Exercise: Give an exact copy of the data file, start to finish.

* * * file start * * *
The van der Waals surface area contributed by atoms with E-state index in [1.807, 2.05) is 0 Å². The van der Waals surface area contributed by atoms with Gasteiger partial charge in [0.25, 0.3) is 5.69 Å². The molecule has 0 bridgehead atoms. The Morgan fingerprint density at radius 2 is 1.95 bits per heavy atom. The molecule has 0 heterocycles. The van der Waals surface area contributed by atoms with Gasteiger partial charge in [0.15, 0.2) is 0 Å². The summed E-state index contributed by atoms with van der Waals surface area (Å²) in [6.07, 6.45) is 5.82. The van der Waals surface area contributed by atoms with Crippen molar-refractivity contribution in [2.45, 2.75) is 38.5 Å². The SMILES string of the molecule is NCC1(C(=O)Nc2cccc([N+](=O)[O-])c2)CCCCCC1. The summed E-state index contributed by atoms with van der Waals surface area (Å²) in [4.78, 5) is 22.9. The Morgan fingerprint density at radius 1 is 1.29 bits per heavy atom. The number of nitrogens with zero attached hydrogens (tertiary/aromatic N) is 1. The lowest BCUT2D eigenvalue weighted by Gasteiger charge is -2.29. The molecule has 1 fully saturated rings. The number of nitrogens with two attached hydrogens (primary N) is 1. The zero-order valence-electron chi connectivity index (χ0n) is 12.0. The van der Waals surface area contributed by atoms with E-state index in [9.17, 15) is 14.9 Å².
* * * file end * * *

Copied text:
The van der Waals surface area contributed by atoms with E-state index in [1.807, 2.05) is 0 Å². The van der Waals surface area contributed by atoms with Gasteiger partial charge in [0.25, 0.3) is 5.69 Å². The molecule has 0 bridgehead atoms. The Morgan fingerprint density at radius 2 is 1.95 bits per heavy atom. The molecule has 0 heterocycles. The van der Waals surface area contributed by atoms with Gasteiger partial charge in [0.15, 0.2) is 0 Å². The summed E-state index contributed by atoms with van der Waals surface area (Å²) in [6.07, 6.45) is 5.82. The van der Waals surface area contributed by atoms with Crippen molar-refractivity contribution in [2.45, 2.75) is 38.5 Å². The SMILES string of the molecule is NCC1(C(=O)Nc2cccc([N+](=O)[O-])c2)CCCCCC1. The summed E-state index contributed by atoms with van der Waals surface area (Å²) in [4.78, 5) is 22.9. The Morgan fingerprint density at radius 1 is 1.29 bits per heavy atom. The number of nitrogens with zero attached hydrogens (tertiary/aromatic N) is 1. The lowest BCUT2D eigenvalue weighted by Gasteiger charge is -2.29. The molecule has 1 fully saturated rings. The number of nitrogens with two attached hydrogens (primary N) is 1. The zero-order valence-electron chi connectivity index (χ0n) is 12.0. The van der Waals surface area contributed by atoms with E-state index in [9.17, 15) is 14.9 Å².